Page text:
Tag: Los Angeles Times

New Study Shows News Outlets Skew Towards Negative Portrayals of Black Families, Contrary to Government Data

Photo: ABC
Photo: ABC

via blavity.com

According to the Washington Post, a recent Color of Change and Family Story study found that the news media has had a significant hand in negatively skewing the perceptions of black families.

The study’s researchers reviewed over 800 local and national news pieces published or aired between January 2015 and December 2016, sampling major networks such as ABC, CBS, NBC, CNN, Fox News and MSNBC as well as major print publications such as The Washington Post, Wall Street Journal, New York Times, USA Today, Los Angeles Times and the Chicago Tribune.

The study — conducted by  University of Illinois at Urbana-Champaign communications professor Travis L. Dixon — found that national news outlets were more likely to show black families as broken and dysfunctional while white families were depicted as possessing social stability.

These images are not only distorted, but contradict government data.

Dixon found that black families represented 59 percent of poor people portrayed in media, but actually only make up of 27 percent of Americans living in poverty. In contrast, white families only make up 17 percent of the poor representated in media, but make up 66 percent in reality. As far as criminal depictions go, black criminals represented 37 percent of the media’s criminals while only 26 percent of those arrested on criminal charges are black in real life. White criminals represented 28 percent the criminals portrayed in the media, but make up 77 percent of real life’s crime suspects.

The report argues that constant depictions of black people living in poor, welfare-dependent and broken homes due to absentee fathers has created a negative image of black families in general.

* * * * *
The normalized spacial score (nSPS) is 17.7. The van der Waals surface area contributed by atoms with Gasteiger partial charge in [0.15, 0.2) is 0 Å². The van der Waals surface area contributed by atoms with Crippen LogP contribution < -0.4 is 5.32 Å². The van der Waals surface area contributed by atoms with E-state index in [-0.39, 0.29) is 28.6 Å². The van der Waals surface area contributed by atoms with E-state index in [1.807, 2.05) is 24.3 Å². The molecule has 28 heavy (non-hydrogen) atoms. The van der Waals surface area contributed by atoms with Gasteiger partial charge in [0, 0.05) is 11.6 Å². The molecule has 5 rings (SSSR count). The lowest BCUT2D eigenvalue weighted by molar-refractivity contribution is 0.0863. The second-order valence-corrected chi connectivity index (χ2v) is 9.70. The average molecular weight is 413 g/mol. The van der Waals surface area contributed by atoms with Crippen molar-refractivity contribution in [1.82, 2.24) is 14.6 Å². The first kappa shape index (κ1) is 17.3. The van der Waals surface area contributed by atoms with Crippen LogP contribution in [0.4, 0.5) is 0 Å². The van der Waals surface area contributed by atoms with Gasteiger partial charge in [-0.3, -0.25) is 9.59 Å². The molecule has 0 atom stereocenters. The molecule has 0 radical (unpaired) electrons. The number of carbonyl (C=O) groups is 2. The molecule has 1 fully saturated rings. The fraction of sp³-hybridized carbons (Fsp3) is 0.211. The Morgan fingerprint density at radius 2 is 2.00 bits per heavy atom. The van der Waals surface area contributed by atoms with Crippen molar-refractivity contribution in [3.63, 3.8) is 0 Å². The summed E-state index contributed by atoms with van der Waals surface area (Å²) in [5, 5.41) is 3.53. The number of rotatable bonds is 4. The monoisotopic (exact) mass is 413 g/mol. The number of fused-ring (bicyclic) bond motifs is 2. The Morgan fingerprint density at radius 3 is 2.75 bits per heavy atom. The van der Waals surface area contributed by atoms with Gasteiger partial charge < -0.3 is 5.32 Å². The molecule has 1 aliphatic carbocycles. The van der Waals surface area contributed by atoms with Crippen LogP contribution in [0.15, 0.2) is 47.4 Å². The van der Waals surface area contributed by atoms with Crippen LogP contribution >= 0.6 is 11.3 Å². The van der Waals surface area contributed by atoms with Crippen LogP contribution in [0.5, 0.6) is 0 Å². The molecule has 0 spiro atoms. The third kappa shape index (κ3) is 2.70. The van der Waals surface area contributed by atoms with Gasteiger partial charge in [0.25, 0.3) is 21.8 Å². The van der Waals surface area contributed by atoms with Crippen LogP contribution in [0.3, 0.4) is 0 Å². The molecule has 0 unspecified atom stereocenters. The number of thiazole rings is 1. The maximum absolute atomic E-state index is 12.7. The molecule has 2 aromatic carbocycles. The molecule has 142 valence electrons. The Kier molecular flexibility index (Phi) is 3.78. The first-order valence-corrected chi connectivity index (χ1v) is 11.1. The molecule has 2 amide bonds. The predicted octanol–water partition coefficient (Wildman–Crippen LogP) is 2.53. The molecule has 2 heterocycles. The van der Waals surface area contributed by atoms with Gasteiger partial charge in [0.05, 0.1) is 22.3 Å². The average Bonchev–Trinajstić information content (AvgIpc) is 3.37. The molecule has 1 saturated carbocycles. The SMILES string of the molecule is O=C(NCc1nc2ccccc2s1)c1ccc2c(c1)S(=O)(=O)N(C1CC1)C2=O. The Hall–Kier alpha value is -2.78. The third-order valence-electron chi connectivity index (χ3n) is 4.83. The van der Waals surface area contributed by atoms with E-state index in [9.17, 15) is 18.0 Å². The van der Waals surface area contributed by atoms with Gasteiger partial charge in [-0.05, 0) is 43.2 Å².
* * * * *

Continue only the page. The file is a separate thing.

“This leaves people with the opinion that black people are plagued with self-imposed dysfunction that creates family instability and therefore, all their problems,” said Dixon.

Further, these depictions can affect black families on a systematic level. Dixon noted that the images can spark political rhetoric and the powerful buying into these narratives are what causes Congress to “gut social safety net programs,” bosses to implement harsher work and drug testing requirements and general disdain for welfare programs.

The study also notes that during the Great Depression, white families suffering from poverty were presented in the media as having run into “hard luck,” and that there were campaigns to “help them through tough times.”

However, over time, the media and political leaders have “worked to pathologize black families in the American imagination to justify slavery, Jim Crow, mass incarceration, widespread economic inequity and urban disinvestment — as well as to gain and maintain political and social power,” argues Nicole Rodgers, founder of Family Story.

And this effort has borne terrible fruit, according to Color of Change’s executive director, Rashad Robinson, who said, “There are dire consequences for black people when these outlandish archetypes rule the day: abusive treatment by police, less attention from doctors, harsher sentences from judges.”

Overall, the report concluded that in order to make real change in the news industry, stricter sourcing requirements will have to be implemented, journalists must be encouraged to provide social and historical context and the editorial standards process should include people of color.